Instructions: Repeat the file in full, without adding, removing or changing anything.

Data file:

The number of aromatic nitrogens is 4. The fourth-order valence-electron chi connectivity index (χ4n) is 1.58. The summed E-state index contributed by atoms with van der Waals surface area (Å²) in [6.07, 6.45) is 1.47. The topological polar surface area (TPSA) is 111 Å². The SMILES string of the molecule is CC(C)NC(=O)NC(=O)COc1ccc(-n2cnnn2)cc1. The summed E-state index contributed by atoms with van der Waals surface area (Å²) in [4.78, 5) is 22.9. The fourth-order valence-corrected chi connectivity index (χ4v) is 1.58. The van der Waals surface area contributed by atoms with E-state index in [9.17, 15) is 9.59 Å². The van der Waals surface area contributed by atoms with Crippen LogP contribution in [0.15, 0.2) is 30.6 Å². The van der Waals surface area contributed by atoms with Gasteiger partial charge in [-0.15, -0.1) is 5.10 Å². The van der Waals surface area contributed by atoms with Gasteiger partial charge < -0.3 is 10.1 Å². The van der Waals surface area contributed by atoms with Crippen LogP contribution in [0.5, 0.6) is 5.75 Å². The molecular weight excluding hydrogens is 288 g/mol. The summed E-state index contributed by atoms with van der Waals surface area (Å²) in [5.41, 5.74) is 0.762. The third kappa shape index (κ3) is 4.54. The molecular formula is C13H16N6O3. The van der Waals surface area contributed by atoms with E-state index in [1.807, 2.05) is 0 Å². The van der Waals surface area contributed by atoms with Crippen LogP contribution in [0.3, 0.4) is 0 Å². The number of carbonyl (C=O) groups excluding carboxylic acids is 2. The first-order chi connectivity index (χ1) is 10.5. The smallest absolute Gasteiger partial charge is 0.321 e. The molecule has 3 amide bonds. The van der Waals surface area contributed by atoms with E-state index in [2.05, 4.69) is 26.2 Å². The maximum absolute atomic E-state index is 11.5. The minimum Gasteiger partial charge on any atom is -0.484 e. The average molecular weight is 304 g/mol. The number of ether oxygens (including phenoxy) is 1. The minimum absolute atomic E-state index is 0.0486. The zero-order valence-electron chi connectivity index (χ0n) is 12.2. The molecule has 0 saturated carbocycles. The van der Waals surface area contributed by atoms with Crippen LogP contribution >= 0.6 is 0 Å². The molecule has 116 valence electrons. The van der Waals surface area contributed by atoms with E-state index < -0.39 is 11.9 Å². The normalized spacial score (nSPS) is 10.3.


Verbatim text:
The number of aromatic nitrogens is 4. The fourth-order valence-electron chi connectivity index (χ4n) is 1.58. The summed E-state index contributed by atoms with van der Waals surface area (Å²) in [6.07, 6.45) is 1.47. The topological polar surface area (TPSA) is 111 Å². The SMILES string of the molecule is CC(C)NC(=O)NC(=O)COc1ccc(-n2cnnn2)cc1. The summed E-state index contributed by atoms with van der Waals surface area (Å²) in [4.78, 5) is 22.9. The fourth-order valence-corrected chi connectivity index (χ4v) is 1.58. The van der Waals surface area contributed by atoms with E-state index in [9.17, 15) is 9.59 Å². The van der Waals surface area contributed by atoms with Crippen LogP contribution in [0.15, 0.2) is 30.6 Å². The van der Waals surface area contributed by atoms with Gasteiger partial charge in [-0.15, -0.1) is 5.10 Å². The van der Waals surface area contributed by atoms with Gasteiger partial charge < -0.3 is 10.1 Å². The van der Waals surface area contributed by atoms with Crippen LogP contribution in [0.5, 0.6) is 5.75 Å². The molecular weight excluding hydrogens is 288 g/mol. The summed E-state index contributed by atoms with van der Waals surface area (Å²) in [5.41, 5.74) is 0.762. The third kappa shape index (κ3) is 4.54. The molecular formula is C13H16N6O3. The van der Waals surface area contributed by atoms with E-state index in [1.807, 2.05) is 0 Å². The van der Waals surface area contributed by atoms with Crippen LogP contribution in [0.3, 0.4) is 0 Å². The number of carbonyl (C=O) groups excluding carboxylic acids is 2. The first-order chi connectivity index (χ1) is 10.5. The smallest absolute Gasteiger partial charge is 0.321 e. The molecule has 3 amide bonds. The van der Waals surface area contributed by atoms with E-state index in [2.05, 4.69) is 26.2 Å². The maximum absolute atomic E-state index is 11.5. The minimum Gasteiger partial charge on any atom is -0.484 e. The average molecular weight is 304 g/mol. The number of ether oxygens (including phenoxy) is 1. The minimum absolute atomic E-state index is 0.0486. The zero-order valence-electron chi connectivity index (χ0n) is 12.2. The molecule has 0 saturated carbocycles. The van der Waals surface area contributed by atoms with Crippen LogP contribution >= 0.6 is 0 Å². The molecule has 116 valence electrons. The van der Waals surface area contributed by atoms with E-state index < -0.39 is 11.9 Å². The normalized spacial score (nSPS) is 10.3.